It's possible.  However, most Germans wouldn't use the feminine version.  In this time frame, most Germans thought all Polish names ended in "ski".  She could have told him "ska", I don't know.  And, why wouldn't she have told him her name.  She had no idea she was going to be his next victim.

AGRBear

PS "Sasnonski"  and "Franziska Schamzkovski" were the two names given in this book.
« Last Edit: December 31, 1969, 06:00:00 PM by AGRBear »
"What is true by lamplight is not always true by sunlight."

Joubert, Pensees, No. 152

Offline Helen_Azar

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Re: Franziska -An Interesting Story on Her own - A Timeline of Her Life
« Reply #37 on: February 04, 2005, 08:22:06 PM »
Quote
Every criminal is an individual and so each case has it's own individuality.  
It is true that each criminal is an individual, but this is a very specific type of a criminal. More often than not, specific types of killers have astonishingly similar MO and thinking patterns (hence profilers can predict almost exactly what they would be  like). This is especially the case with serial killers. If you get the chance, read some books written by Helen Morrison or John Douglas, profilers. You would be amazed at how similar all serial killers are psychologically! You have to remember that these people are psychopaths which means that they have a serious mental disorder, and just like with any other disorder there is a set of symptoms, in this case psychological and behavioral symptoms that they exhibit, and these symptoms tend to be the same. But enough of that. IMO, even if this weren't the case there is still not enough evidence to accept this serial killer theory.

Offline AGRBear

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Re: Franziska -An Interesting Story on Her own - A Timeline of Her Life
« Reply #38 on: February 04, 2005, 08:24:50 PM »
Quote
It is true that each criminal is an individual, but this is a very specific type of a criminal. More often than not, specific types of killers have astonishingly similar MO and thinking patterns (hence profilers can predict almost exactly what they would be  like). This is especially the case with serial killers. If you get the chance, read some books written by Helen Morrison or John Douglas, profilers. You would be amazed at how similar all serial killers are psychologically! You have to remember that these people are psychopaths which means that they have a serious mental disorder, and just like with any other disorder there is a set of symptoms, in this case psychological and behavioral symptoms that they exhibit, and these symptoms tend to be the same. But enough of that. IMO, even if this weren't the case there is still not enough evidence to accept this serial killer theory.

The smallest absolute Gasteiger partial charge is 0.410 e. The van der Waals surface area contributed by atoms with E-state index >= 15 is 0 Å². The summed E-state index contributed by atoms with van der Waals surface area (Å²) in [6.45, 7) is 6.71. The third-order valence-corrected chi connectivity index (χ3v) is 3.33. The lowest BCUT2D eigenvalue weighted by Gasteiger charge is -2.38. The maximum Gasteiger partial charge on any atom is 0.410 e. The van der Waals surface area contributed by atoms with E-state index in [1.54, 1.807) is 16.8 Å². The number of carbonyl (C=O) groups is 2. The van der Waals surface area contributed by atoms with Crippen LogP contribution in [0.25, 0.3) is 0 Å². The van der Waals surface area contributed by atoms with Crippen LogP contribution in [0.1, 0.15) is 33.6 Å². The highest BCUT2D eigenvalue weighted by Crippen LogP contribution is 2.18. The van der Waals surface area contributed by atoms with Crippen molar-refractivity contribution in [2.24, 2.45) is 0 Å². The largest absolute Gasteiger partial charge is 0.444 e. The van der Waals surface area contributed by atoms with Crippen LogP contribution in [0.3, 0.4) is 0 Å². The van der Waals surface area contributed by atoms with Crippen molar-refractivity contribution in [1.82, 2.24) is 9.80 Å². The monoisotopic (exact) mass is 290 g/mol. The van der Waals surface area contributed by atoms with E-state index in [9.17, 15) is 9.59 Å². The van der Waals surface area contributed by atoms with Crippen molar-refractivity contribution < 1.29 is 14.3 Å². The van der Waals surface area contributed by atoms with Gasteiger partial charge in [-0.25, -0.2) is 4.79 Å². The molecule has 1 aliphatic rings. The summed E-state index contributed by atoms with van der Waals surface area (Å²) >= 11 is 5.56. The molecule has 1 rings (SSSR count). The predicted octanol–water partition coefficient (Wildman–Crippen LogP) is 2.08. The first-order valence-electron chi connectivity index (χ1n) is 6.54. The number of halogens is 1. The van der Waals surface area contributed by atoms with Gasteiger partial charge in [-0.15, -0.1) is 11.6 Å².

Helen, this is one field I don't need farther education  ;D.

AGRBear
"What is true by lamplight is not always true by sunlight."

Joubert, Pensees, No. 152

Offline Helen_Azar

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Re: Franziska -An Interesting Story on Her own - A Timeline of Her Life
« Reply #39 on: February 04, 2005, 08:25:18 PM »
Quote

It's possible.  However, most Germans wouldn't use the feminine version.  In this time frame, most Germans thought all Polish names ended in "ski".  She could have told him "ska", I don't know.  
But at the same token, most Germans would then not know that "-ski" is the same last name as "-ska", only masculine. They would think they are just different names. So he would have probably transcribed it the way he heard it from her "-ska", which sounds significantly different than "-ski". Taking this into consideration too, we are stretching it more and more...

Offline AGRBear

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Re: Franziska -An Interesting Story on Her own - A Timeline of Her Life
« Reply #40 on: February 04, 2005, 08:27:52 PM »
No.

Even if she said "ska", he wouldn't have paid any attention.  He believed she was Polish and so he wrote "ski".  Even the book I'm taking this from didn't give her "ska" but the "ski".

AGRBear
"What is true by lamplight is not always true by sunlight."

Joubert, Pensees, No. 152

Offline AGRBear

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Re: Franziska -An Interesting Story on Her own - A Timeline of Her Life
« Reply #41 on: February 04, 2005, 08:32:43 PM »
"Franziska Schamzkovski" was how it was written in this book.

And, the book or data Penny found is Schanskowska is spelled without the "S" and starts with a "C"....  I forget.  I'll have to go back and look.

AGRBear

PS  Found it.  Penny spelled it:  "Czenkowski"
« Last Edit: December 31, 1969, 06:00:00 PM by AGRBear »
"What is true by lamplight is not always true by sunlight."

Joubert, Pensees, No. 152

Offline Helen_Azar

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Re: Franziska -An Interesting Story on Her own - A Timeline of Her Life
« Reply #42 on: February 04, 2005, 08:33:47 PM »
Quote
 Even the book I'm taking this from didn't give her "ska" but the "ski".

If we at least had the context of his diary entry, but obviously we don't so we can't really know anything just from that.
In any case, as I said a couple of times already, regardless of all this, there is just not enough evidence to convince me that this serial killer theory is real. It's a possibility, but we just don't have enough information to accept it. Maybe it's just me, but what we have is way too speculative and ambiguous to accept as fact.  
« Last Edit: December 31, 1969, 06:00:00 PM by helenazar »

Offline AGRBear

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Re: Franziska -An Interesting Story on Her own - A Timeline of Her Life
« Reply #43 on: February 04, 2005, 08:41:02 PM »
The evidence that Grossmann's victim  was murdered on 13 Aug 1921 about the same time as FS disapeared-- never to be seen or heard from again  [if she was killed and not AA] --doesn't place any weight toward a "maybe" or "possibility" or is that on the side of "improbable"?

AGRBear
"What is true by lamplight is not always true by sunlight."

Joubert, Pensees, No. 152

Offline Helen_Azar

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Re: Franziska -An Interesting Story on Her own - A Timeline of Her Life
« Reply #44 on: February 04, 2005, 08:43:44 PM »
Quote
The evidence that Grossmann's victim  was murdered on 13 Aug 1921 about the same time as FS disapeared-- never to be seen or heard from again  [if she was killed and not AA] --doesn't place any weight toward a "maybe" or "possibility" or is that on the side of "improbable"?

AGRBear


I already said it was a "possibility". Almost anything is possible. But in this case, we need more evidence to accept it as probable.